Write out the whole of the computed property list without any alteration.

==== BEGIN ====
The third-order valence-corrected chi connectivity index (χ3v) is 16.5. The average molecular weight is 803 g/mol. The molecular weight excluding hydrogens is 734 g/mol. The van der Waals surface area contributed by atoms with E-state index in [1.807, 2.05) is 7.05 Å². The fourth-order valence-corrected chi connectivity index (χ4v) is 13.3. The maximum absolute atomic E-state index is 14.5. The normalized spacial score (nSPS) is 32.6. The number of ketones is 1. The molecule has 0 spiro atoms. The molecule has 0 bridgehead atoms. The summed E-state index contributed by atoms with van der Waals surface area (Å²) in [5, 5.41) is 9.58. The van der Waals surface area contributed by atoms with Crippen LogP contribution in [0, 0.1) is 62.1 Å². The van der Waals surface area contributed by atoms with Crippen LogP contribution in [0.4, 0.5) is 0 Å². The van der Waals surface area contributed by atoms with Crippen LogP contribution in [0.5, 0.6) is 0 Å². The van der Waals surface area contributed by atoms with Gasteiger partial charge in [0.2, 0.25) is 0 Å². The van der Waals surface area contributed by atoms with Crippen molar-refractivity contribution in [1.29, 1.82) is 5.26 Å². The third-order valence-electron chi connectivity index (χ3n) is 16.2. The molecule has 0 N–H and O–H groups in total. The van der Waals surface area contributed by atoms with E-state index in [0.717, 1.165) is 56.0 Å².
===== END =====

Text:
The third-order valence-corrected chi connectivity index (χ3v) is 16.5. The average molecular weight is 803 g/mol. The molecular weight excluding hydrogens is 734 g/mol. The van der Waals surface area contributed by atoms with E-state index in [1.807, 2.05) is 7.05 Å². The fourth-order valence-corrected chi connectivity index (χ4v) is 13.3. The maximum absolute atomic E-state index is 14.5. The normalized spacial score (nSPS) is 32.6. The number of ketones is 1. The molecule has 0 spiro atoms. The molecule has 0 bridgehead atoms. The summed E-state index contributed by atoms with van der Waals surface area (Å²) in [5, 5.41) is 9.58. The van der Waals surface area contributed by atoms with Crippen LogP contribution in [0, 0.1) is 62.1 Å². The van der Waals surface area contributed by atoms with Crippen LogP contribution in [0.4, 0.5) is 0 Å². The van der Waals surface area contributed by atoms with Crippen LogP contribution in [0.5, 0.6) is 0 Å². The van der Waals surface area contributed by atoms with Gasteiger partial charge in [0.2, 0.25) is 0 Å². The van der Waals surface area contributed by atoms with Crippen molar-refractivity contribution in [1.29, 1.82) is 5.26 Å². The third-order valence-electron chi connectivity index (χ3n) is 16.2. The molecule has 0 N–H and O–H groups in total. The van der Waals surface area contributed by atoms with E-state index in [0.717, 1.165) is 56.0 Å².